Attracting the eye to counteract “plant blindness”
If you show a picture of a koala in a eucalyptus tree to a large part of the population and ask them the question “What do you see?,” most people’s answer will be “a koala!,” or at best, “a koala in a tree!” Very few people will instinctively mention the plant. That’s what some botanists back in the 1990s called “plant blindness.” Since they’re immobile or similar in color, plants are not much of a focus for the human eye, which has evolved to detect motion, something more threatening.
At the Jardin botanique, through our exhibitions and our stagings, we want to reverse or change that paradigm by attempting to surprise, to enchant and to pique curiosity so that this blindness to plants itself becomes a discovery. The major themes of the beautiful, the ugly, the strange, the surprising, the extremely rare, the intoxicating or even the smelly serve as vehicles for any number of productions. When unusual plants are involved and we put our star insectivores up front, the last thing visitors are likely to do is close their eyes to plants!
What a tremendous privilege it is to work with living beings. At the Jardin we benefit from the plant elite and the very finest horticultural specialists – an invitation to take concepts and staging ideas even further. We have access to a certain diversity, allowing us even more in the way of eccentricities.
A waltz with the horticultural team
It’s impossible to model, assemble or stage plants the same way it’s done with other materials, inert objects or artifacts. Patience, versatility, humility and creativity are your allies when living things are an integral part of the story or else the central focus. We’ve experienced our share of suspenseful moments and had to pull off creative gymnastic feats, sometimes leading to replacement plans just before an exhibit inauguration. Especially when certain plants we’d planned on featuring in the exhibition are coming from overseas and get stuck at customs or don’t survive the shocks caused by transportation.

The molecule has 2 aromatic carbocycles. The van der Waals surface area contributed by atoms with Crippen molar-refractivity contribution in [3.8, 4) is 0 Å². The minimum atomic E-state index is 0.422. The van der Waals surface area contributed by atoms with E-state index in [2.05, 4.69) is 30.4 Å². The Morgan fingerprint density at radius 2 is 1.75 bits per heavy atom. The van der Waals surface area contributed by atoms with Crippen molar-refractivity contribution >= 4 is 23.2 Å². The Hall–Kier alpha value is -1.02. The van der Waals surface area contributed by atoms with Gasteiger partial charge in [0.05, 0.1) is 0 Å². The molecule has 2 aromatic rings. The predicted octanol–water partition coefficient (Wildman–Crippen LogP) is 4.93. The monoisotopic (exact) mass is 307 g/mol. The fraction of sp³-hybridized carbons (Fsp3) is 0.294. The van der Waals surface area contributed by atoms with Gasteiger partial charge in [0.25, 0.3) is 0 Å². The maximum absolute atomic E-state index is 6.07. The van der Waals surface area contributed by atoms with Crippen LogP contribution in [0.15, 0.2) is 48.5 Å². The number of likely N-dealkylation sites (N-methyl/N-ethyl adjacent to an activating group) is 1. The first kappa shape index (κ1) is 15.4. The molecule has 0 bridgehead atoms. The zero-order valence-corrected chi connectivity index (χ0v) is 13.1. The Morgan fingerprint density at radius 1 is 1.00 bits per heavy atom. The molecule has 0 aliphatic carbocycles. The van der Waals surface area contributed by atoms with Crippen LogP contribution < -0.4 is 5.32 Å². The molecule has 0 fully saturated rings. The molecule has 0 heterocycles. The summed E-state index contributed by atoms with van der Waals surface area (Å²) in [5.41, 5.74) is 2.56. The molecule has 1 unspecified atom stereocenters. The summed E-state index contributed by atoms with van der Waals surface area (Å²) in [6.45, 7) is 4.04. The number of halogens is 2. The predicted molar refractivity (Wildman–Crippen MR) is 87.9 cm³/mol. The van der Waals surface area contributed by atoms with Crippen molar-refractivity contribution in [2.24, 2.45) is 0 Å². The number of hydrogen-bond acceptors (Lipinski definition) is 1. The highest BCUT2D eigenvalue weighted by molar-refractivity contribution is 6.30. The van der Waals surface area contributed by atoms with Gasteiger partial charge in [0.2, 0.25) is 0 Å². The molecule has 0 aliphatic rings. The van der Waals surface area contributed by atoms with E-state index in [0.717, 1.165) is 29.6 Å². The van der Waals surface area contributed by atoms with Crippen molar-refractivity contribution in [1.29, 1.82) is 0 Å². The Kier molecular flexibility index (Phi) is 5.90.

Exhibitions involving work with plants require a specific methodology. Our exhibits take shape little by little. To mount them, we have to consider spaces in light of discussions with the horticulture teams; to analyze lists of potential star plants; to visit production greenhouses and walk the terrain. At the very outset of our projects we have to select plants and often imagine the effects they make on the basis of photographs and figure out their positioning on day one of the exhibit. The raw ideas for themes grow more refined thanks to hand-in-hand work with the Jardin’s horticultural staff.
The plant in a starring role
Vertical walls; oversized, inclined, curved, wavelike or conical structures; circular bases, hemispheres – all that and more has been mounted over the years for our indoor and outdoor exhibits. I’ve had to create several systems tailored to the plant being exhibited. You don’t present a giant pineapple surrounded by a moss carpet, and a wall hosting succulents, in the same way!
Where plants are concerned, so is watering or irrigation. All exhibition material that is fragile or sensitive to moisture must therefore be avoided. Moreover, when we work with potted plants, our installations have to be designed in such a way that the pot goes unnoticed, as well as the watering devices. We’re very far removed from the classical type of exhibition hall – and I couldn’t be happier!
An infinity of plant palettes
Our work is aimed at the plants always being masters of the house and an integral part of the world in which the concept has developed. The staging showcases the living thing; it’s complementary, and supports the center of attention. As artistic designer, I have to determine when, where and how to intervene to spotlight our stars. Plants are sometimes part of an unusual architecture, sometimes the starting point of an immersive world where the subject is exhibited on a pedestal such as a jewel or a valuable artefact.
The plant world is so rich! It’s almost inexhaustible in terms of the range of themes and ideas and offers an incredible palette of textures, colors and patterns. From one exhibit to the next there are so many options, which allows us to create a host of different atmospheres.
The next time you get the chance to be at the heart of a live-collections exhibition or staging, I invite you to focus your attention on your state of mind, and when you leave the site, to simply take note of the way your eye settles on the nature around you.
Don't miss the exhibition Garden of Oddness
from February 22 to April 30 at the Jardin botanique.